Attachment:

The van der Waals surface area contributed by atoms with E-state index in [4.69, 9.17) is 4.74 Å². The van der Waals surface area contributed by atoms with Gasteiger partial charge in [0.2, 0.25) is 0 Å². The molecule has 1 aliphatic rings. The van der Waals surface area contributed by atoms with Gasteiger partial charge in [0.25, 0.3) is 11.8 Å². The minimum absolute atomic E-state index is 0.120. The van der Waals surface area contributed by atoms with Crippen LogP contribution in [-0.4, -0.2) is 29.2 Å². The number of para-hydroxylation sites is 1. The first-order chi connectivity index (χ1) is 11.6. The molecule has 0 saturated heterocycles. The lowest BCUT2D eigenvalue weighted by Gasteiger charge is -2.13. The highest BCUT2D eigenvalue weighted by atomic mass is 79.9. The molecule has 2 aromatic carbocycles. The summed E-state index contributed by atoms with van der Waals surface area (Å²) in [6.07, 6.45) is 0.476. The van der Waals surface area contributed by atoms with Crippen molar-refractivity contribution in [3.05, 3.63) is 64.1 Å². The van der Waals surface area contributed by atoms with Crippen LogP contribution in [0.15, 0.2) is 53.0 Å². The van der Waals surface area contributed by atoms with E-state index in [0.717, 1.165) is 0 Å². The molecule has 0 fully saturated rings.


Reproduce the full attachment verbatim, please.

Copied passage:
The van der Waals surface area contributed by atoms with E-state index in [4.69, 9.17) is 4.74 Å². The van der Waals surface area contributed by atoms with Gasteiger partial charge in [0.2, 0.25) is 0 Å². The molecule has 1 aliphatic rings. The van der Waals surface area contributed by atoms with Gasteiger partial charge in [0.25, 0.3) is 11.8 Å². The minimum absolute atomic E-state index is 0.120. The van der Waals surface area contributed by atoms with Crippen LogP contribution in [-0.4, -0.2) is 29.2 Å². The number of para-hydroxylation sites is 1. The first-order chi connectivity index (χ1) is 11.6. The molecule has 0 saturated heterocycles. The lowest BCUT2D eigenvalue weighted by Gasteiger charge is -2.13. The highest BCUT2D eigenvalue weighted by atomic mass is 79.9. The molecule has 2 aromatic carbocycles. The summed E-state index contributed by atoms with van der Waals surface area (Å²) in [6.07, 6.45) is 0.476. The van der Waals surface area contributed by atoms with Crippen molar-refractivity contribution in [3.05, 3.63) is 64.1 Å². The van der Waals surface area contributed by atoms with Crippen LogP contribution in [0.15, 0.2) is 53.0 Å². The van der Waals surface area contributed by atoms with E-state index in [0.717, 1.165) is 0 Å². The molecule has 0 fully saturated rings.